LncRNA HULC is up-regulated in HCC tissues and cells, which promotes methylation of CpG islands in the promoter of miR-9 and inhibits miR-9 expression. MiR-9 is able to target the 3ʹ UTR of the transcription factor PPARA, which activates the promoter of the acyl-CoA synthase subunit (ACSL1). The up-regulation of PPARA, caused by a decrease in MiR-9, leads to elevated expression of ACSL1. This increase in ACSL1 expression promotes adipogenesis, enhances intracellular accumulation of triglycerides and cholesterol, and ultimately stimulates the growth of hepatocellular carcinoma cells. Through a positive feedback loop involving the retinoid receptor RXRA, cholesterol accumulation activates the HULC promoter, resulting in an upregulation of HULC expression [92]. Furthermore, high expression of triglyceride lipase (ATGL) in human liver cancer tissues leads to high levels of diacylglycerol (DAG) and free fatty acid (FFA) and is associated with a poor prognosis. Liu et al. found that lncRNA NEAT1 up-regulated the expression of ATGL through miR-124-3p binding, which increased the levels of DAG and FFA, and promoted the growth of HCC cells. NEAT1 modulates the survival of HCC cells through the miR-124-3p/ATGL/DAG+FFA pathway, which may be an important target for the treatment of HCC [93]. LncRNA RP11-386G11.10 is overexpressed in HCC, suggesting a poor prognosis.RP11-386G11.10 can act as a ceRNA that competitively binds to miR-345-3p and promotes the expression of the nuclear protein HNRNPU and downstream lipid metabolism-associated enzymes, FASN, ACC, and SCD, which leads to lipid accumulation in HCC cells and promotes HCC cells proliferation and metastasis [94].

LncRNAs participate in lipid metabolism in other GI tract tumors

LncRNAs have been reported to participate in lipid metabolism in several other GI tract tumors. LncRNA HAGLROS plays an important role in lipid metabolism in ICC cells, upregulated HAGLROS expression leads to the increase in the activation of lipid-related proteins such as FAS, ACC, SCD1, and Carnitine palmitoyl transferase 1 (CPT1) in tumor cells, indicating a poor prognosis. A study showed that the silencing of HAGLROS regulated the mTOR signaling pathway to inhibit the activation of lipid-related proteins [95]. In pancreatic ductal carcinoma (PDAC) tissues, the expression of lncRNA NONHSAT105177 is noticeably diminished compared to the adjacent non-cancer tissues. In PDAC cells, NONHSAT105177 overexpression significantly down-regulated the expression of cholesterol pathway genes HMGCR, CLU, and LSS, thereby reducing cholesterol biosynthesis and inhibiting PDAC cell growth [96]. LncRNA MACC1-AS1, a glucose-regulating lncRNA, is also reported to be involved in lipid metabolism. In GC cells, mesenchymal stem cells (MSCs) secrete TGF-β1 and lead to the up-regulation of MACC1-AS1 through the activation of Smad2/3. LncRNA MACC1-AS1 binds directly to miR-145-5p and promotes the expression of the key fatty acid oxidases, CPT and ACS [97]. Exo-lncAKR1C2 is a gastric cancer cell-secreted lncRNA that encodes a micro-protein, PEP-AKR1C2, which reduces the phosphorylation level of YAP and promotes the expression of CPT1A, thereby promoting fatty acid oxidation and ATP production in lymphatic endothelial cells. The above process promotes tube formation and migration of lymphatic endothelial cells, lymphangiogenesis and lymphatic metastasis, leading to gastric cancer progression and poor prognosis. This process enhances the fatty acid oxidation-dependent stemness and chemoresistance of GC cells [98].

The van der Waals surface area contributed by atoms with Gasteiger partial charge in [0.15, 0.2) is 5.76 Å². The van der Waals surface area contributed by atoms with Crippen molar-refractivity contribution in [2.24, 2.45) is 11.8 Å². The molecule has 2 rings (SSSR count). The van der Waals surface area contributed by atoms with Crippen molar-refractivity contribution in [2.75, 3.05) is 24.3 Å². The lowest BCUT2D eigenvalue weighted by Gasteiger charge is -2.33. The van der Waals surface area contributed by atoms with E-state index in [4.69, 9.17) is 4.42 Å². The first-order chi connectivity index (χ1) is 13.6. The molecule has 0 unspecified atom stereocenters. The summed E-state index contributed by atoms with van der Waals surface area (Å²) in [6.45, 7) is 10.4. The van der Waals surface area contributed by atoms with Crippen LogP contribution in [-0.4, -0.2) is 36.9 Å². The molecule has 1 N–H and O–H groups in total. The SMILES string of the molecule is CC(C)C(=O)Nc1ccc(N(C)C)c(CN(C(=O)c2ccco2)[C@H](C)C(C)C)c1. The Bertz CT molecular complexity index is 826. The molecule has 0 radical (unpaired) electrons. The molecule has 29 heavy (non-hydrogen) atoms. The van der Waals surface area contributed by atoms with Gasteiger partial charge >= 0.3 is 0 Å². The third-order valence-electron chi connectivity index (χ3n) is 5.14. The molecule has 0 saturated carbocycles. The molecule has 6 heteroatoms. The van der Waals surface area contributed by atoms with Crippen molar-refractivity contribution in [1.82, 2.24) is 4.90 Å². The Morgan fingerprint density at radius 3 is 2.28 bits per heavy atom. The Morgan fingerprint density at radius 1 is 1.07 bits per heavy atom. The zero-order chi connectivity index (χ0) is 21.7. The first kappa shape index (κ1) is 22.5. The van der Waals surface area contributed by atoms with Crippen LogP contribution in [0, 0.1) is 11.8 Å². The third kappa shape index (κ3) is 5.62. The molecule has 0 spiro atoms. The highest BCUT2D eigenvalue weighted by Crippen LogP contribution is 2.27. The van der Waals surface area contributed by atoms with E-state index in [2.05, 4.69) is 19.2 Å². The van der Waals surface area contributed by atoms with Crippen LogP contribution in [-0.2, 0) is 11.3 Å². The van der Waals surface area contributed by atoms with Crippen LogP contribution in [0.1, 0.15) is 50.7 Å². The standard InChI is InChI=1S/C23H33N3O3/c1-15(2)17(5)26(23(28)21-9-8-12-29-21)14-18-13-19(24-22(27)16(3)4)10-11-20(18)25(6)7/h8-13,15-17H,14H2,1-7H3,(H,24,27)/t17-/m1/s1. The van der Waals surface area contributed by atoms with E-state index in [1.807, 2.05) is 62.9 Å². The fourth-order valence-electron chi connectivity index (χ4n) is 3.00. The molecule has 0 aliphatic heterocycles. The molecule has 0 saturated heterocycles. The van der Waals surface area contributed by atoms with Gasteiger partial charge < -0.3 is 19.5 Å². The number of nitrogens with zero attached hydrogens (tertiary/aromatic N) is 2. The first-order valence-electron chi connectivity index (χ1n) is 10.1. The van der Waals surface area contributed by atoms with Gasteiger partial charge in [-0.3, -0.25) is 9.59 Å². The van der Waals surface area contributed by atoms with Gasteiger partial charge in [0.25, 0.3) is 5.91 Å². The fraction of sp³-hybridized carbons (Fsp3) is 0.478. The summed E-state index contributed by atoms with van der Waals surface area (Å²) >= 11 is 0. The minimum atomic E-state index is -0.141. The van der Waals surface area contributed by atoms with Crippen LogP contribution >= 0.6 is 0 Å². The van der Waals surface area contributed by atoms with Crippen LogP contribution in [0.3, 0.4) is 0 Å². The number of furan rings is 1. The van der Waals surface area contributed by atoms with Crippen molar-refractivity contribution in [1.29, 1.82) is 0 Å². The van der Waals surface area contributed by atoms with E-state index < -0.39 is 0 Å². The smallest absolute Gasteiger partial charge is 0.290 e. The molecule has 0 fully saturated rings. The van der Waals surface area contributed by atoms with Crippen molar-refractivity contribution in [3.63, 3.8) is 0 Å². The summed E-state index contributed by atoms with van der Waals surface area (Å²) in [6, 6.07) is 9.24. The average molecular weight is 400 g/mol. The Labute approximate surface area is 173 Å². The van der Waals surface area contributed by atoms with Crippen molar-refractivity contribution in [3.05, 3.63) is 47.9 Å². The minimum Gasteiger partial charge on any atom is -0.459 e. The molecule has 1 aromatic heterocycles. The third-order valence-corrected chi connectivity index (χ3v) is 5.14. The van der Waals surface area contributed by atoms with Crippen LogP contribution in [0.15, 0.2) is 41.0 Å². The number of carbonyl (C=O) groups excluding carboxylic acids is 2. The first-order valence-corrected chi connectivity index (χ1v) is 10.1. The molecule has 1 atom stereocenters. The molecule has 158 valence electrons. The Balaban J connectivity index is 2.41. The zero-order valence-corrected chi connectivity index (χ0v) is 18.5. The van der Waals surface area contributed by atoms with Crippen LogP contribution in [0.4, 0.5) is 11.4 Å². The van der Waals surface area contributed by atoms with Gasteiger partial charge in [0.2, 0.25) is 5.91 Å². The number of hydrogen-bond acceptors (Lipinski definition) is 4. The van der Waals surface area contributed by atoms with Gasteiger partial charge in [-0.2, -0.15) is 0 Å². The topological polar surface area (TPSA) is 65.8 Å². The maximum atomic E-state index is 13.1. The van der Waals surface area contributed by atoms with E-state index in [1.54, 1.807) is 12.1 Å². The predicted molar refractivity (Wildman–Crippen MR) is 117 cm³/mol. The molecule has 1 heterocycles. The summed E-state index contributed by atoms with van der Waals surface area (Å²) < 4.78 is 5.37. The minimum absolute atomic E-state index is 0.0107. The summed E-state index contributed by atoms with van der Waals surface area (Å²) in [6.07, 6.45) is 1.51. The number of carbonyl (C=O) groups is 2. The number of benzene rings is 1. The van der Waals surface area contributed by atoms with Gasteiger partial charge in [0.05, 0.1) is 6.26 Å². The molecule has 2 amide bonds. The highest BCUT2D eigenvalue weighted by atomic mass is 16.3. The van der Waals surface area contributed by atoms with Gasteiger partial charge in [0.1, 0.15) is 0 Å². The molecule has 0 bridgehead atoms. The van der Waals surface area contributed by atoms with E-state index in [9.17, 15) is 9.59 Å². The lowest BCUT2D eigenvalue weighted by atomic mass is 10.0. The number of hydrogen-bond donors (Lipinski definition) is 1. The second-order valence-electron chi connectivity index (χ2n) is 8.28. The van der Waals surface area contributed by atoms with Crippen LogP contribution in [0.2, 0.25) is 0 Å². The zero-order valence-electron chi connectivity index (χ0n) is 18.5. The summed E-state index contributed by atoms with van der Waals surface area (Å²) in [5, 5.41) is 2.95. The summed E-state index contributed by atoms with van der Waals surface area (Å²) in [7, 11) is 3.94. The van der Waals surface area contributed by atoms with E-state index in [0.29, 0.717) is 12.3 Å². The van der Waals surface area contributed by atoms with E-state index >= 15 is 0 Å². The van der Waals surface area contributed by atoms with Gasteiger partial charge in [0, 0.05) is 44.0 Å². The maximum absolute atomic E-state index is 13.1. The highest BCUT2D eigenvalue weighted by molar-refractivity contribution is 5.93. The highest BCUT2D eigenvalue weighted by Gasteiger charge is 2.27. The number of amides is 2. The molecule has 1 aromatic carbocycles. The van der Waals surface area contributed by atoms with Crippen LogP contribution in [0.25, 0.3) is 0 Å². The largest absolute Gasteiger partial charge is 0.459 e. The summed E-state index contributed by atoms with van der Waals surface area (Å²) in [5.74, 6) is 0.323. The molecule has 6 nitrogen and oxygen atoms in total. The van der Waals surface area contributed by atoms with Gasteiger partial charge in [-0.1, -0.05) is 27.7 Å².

LncRNAs participate in amino acid metabolism in GI tract tumors through metabolic reprogramming

Hans Krebs proposed the famous TCA cycle in 1937, pointing out the important role of the TCA cycle in providing cellular energy. Later, researchers found that when pyruvate supply was insufficient to affect the TCA cycle, glutamine could generate oxaloacetic acid and acetyl-CoA through catabolism. This phenomenon was recognized as an alternative to the TCA cycle [99]. Glutamine has been found to be crucial for both normal and cancer cell growth, as subsequent studies have shown that the consumption of glutamine can provide the necessary energy and biomolecules for tumor cell proliferation [100]. In normal cells, glutamine is catalyzed by glutaminase (GLS) to glutamate, which is then catalyzed by glutamate dehydrogenase (GDH) to α-ketoglutarate, eventually entering the TCA cycle [101]. In tumor cells, glutamine metabolism becomes overactive. While the Warburg effect of tumor cells leads to the downregulation of the TCA cycle, glutamine metabolism serves as an “anaplerotic reaction” for the TCA cycle [12]. In brief, glutamine metabolism arises as a result of tumor metabolic reprogramming. In addition to abnormal glutamine metabolism, changes in serine/glycine metabolism in tumor cells may contribute to amino acid metabolic reprogramming [102]. In tumor cells, the enhanced expression of serine hydroxymethyltransferase 2 (SHMT2) leads to the excessive catalysis of serine into glycine [103], which participates in the tetrahydrofolic acid reaction, promotes the metabolism of one carbon unit, and synthesizes the nucleotides, lipids, and proteins required for cell proliferation [104]. LncRNAs play an essential role in glutamine metabolic reprogramming and serine/glycine metabolism in GI tract tumor cells, mainly by acting through the glutamine metabolism-related key enzymes GLS and GDH and the serine/glycine metabolism-related key enzyme SHMT2 (Fig. 3 and Table 3). Reprogramming of amino acid metabolism has also been reported in tumors of the GI tract, such as PC, ICC, and CC.